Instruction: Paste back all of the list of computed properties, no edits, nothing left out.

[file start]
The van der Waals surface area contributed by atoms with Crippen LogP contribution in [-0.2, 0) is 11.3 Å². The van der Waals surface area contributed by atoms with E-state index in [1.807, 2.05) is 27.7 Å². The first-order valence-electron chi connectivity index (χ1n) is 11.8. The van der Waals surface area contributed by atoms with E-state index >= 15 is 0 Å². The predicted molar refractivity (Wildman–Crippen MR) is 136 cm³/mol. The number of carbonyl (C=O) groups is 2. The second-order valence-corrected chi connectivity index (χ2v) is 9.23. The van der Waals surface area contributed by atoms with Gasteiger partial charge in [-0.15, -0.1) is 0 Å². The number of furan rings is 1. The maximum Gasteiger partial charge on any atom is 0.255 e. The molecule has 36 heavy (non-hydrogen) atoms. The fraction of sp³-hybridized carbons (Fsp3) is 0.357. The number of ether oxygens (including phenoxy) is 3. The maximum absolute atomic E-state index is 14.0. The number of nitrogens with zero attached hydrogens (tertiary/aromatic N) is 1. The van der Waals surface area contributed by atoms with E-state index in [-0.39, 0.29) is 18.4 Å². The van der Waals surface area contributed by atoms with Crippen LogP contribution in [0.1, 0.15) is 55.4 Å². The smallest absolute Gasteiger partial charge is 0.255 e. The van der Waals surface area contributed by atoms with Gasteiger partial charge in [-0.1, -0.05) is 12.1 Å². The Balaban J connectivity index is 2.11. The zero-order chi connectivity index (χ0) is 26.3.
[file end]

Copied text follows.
The van der Waals surface area contributed by atoms with Crippen LogP contribution in [-0.2, 0) is 11.3 Å². The van der Waals surface area contributed by atoms with E-state index in [1.807, 2.05) is 27.7 Å². The first-order valence-electron chi connectivity index (χ1n) is 11.8. The van der Waals surface area contributed by atoms with E-state index >= 15 is 0 Å². The predicted molar refractivity (Wildman–Crippen MR) is 136 cm³/mol. The number of carbonyl (C=O) groups is 2. The second-order valence-corrected chi connectivity index (χ2v) is 9.23. The van der Waals surface area contributed by atoms with Gasteiger partial charge in [-0.15, -0.1) is 0 Å². The number of furan rings is 1. The maximum Gasteiger partial charge on any atom is 0.255 e. The molecule has 36 heavy (non-hydrogen) atoms. The fraction of sp³-hybridized carbons (Fsp3) is 0.357. The number of ether oxygens (including phenoxy) is 3. The maximum absolute atomic E-state index is 14.0. The number of nitrogens with zero attached hydrogens (tertiary/aromatic N) is 1. The van der Waals surface area contributed by atoms with E-state index in [-0.39, 0.29) is 18.4 Å². The van der Waals surface area contributed by atoms with Crippen LogP contribution in [0.1, 0.15) is 55.4 Å². The smallest absolute Gasteiger partial charge is 0.255 e. The van der Waals surface area contributed by atoms with Gasteiger partial charge in [-0.1, -0.05) is 12.1 Å². The Balaban J connectivity index is 2.11. The zero-order chi connectivity index (χ0) is 26.3.